DALLAS -- When Big Tex burned last October, Texas State Fair goers felt as if they d lost an old friend; after all, Big Tex had been a fixture at the fair since 1952.

But most fairgoers probably don t know that Tex hasn t always been at the fair. He has traveled out of state.

In 1953, Roger Reynolds, a Dallas salesman and local president of the Jaycees, got a bright idea: why not take Big Tex to show off at the National Jaycees Convention in Minneapolis?

His children know the story well.

I don t think it came as a surprise to us that he would pull off something like this, said Reynolds daughter, Nancy. That s the kind of person he was.

Son, Rusty Reynolds, heard the story all the time when he was growing up.

Every time the fair would come around, Dad would bring up Big Tex, Rusty said. He would say, You know we took that thing up to Minneapolis.

It took some fast talking, but Reynolds managed to raise the $4,000 needed to transport Tex by rail the 852 miles to Minneapolis. He did it by hitting up many of Dallas movers and shakers for donations. The first donation came from then-mayor and Fair Park President R.L. Thornton.

But news of Big Tex s travels came as a surprise to present-day State Fair officials, like Sue Gooding.

We don t think of Big Tex leaving Fair Park, she said. The interesting thing is, that it was a competition back then -- that everything in Texas is bigger and better.

Tex and the Dallas Jaycees made the trip bigger and better by taking a marching band and high-stepping dancers all dressed up in cowboy hats and boots. The big party was captured by TV station KSTP-TV in Minneapolis. In that old film, the locals clearly seem impressed with the tall Texan, if not a bit amused with the convention s main attraction.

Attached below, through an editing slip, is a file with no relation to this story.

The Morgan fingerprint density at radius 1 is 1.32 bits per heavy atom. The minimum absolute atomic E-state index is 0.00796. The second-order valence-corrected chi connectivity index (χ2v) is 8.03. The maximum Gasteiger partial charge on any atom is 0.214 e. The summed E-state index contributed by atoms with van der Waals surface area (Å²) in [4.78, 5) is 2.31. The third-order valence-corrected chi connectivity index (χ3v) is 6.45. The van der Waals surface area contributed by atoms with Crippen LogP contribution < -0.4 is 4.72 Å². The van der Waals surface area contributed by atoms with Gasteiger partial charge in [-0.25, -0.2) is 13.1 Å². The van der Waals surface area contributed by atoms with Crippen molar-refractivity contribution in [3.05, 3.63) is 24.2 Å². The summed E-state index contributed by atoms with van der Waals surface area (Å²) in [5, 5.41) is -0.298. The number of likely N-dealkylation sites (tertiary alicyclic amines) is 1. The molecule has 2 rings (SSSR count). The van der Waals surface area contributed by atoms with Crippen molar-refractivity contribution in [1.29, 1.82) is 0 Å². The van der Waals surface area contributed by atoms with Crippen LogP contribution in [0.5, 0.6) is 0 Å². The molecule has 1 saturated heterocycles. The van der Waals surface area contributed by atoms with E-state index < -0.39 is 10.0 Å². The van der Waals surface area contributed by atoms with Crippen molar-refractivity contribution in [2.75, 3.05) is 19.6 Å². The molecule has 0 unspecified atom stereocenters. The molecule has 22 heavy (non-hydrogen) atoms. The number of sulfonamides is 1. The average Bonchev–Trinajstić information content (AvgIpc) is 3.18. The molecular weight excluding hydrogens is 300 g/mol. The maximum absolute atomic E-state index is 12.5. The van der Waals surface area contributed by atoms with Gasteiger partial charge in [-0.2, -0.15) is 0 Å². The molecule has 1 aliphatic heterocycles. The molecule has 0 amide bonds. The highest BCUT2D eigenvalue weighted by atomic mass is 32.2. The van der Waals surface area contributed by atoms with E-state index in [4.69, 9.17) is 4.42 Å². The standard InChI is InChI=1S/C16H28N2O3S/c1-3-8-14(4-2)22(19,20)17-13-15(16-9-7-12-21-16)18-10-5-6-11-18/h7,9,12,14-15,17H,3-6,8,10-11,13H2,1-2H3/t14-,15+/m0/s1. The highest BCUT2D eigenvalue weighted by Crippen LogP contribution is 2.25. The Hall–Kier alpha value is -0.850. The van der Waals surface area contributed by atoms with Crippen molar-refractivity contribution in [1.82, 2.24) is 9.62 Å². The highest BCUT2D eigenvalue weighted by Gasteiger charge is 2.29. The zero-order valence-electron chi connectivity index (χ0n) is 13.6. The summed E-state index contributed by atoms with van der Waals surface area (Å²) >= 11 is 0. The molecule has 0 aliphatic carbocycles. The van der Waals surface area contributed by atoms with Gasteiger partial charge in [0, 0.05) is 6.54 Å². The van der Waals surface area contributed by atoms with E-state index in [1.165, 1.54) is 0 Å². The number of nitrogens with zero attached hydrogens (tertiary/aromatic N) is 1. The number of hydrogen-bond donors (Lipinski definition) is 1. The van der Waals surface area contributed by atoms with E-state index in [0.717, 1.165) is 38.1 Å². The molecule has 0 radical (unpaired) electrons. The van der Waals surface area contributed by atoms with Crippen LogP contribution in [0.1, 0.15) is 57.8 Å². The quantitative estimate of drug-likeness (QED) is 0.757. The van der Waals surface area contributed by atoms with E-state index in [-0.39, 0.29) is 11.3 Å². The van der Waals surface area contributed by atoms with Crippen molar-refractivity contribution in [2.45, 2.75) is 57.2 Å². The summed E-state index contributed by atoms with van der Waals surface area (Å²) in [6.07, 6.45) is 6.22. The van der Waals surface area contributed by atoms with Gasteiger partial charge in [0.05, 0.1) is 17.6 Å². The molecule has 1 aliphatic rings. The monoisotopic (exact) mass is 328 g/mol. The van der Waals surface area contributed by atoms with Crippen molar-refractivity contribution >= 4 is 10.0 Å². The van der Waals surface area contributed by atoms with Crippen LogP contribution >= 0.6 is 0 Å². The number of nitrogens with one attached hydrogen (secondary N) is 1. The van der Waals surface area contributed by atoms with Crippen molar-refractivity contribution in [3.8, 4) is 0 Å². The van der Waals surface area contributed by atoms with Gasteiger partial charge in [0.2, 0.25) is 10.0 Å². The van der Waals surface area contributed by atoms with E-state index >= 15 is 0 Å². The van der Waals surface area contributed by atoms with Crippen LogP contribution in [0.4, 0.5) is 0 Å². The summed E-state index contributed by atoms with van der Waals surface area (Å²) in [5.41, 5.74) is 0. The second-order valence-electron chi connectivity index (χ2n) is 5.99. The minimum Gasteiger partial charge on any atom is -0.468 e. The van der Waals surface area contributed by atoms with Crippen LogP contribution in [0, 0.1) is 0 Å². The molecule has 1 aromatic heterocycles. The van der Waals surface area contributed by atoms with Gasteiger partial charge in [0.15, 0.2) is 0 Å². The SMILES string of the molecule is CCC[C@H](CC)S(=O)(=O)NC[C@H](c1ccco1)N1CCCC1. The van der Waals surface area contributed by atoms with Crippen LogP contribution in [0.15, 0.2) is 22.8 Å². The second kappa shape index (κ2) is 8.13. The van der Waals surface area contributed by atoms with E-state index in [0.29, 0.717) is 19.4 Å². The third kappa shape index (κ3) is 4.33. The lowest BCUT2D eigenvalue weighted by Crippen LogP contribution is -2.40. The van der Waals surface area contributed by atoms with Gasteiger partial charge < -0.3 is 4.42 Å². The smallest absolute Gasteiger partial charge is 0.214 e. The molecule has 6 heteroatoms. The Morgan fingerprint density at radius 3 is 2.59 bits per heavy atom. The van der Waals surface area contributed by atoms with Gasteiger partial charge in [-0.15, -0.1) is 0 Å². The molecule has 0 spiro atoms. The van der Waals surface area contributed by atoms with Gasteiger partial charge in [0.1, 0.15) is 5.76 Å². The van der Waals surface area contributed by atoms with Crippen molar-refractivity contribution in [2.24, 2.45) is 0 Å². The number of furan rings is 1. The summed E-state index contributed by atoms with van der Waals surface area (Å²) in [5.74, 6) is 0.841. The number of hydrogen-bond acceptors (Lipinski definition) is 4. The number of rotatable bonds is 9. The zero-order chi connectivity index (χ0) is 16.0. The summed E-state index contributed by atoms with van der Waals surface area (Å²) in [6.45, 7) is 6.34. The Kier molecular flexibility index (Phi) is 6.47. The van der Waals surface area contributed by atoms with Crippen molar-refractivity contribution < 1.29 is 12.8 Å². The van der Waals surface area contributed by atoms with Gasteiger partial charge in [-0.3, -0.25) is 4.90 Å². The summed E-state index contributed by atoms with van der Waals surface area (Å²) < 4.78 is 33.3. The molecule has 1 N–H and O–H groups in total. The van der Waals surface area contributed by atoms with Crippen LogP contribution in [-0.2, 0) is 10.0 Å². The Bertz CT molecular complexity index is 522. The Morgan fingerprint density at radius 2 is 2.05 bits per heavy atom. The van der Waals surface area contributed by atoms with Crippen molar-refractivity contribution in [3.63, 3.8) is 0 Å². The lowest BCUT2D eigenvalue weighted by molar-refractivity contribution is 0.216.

Although, the 1953 trip up north was the first time Big Tex stepped off fair grounds, it was not the last time.

Later, in 1955, Big Tex went out west for the 50th homecoming at then-Abilene Christian College. Big Tex was also a man about town, making a couple of appearances in downtown Dallas and at the Trade Mart.

But when Big Tex returns to the fair next fall, State Fair officials say his boots will stay firmly planted at Big Tex Circle. Tex is such a big deal now that he s a registered trademark and State Fair officials say when he comes back, he ll be home to stay at Fair Park.

As of Friday, Jan. 18 state fairgoers have raised more than $37,000 to help restore Tex to his former glory and get him back home to Fair Park.


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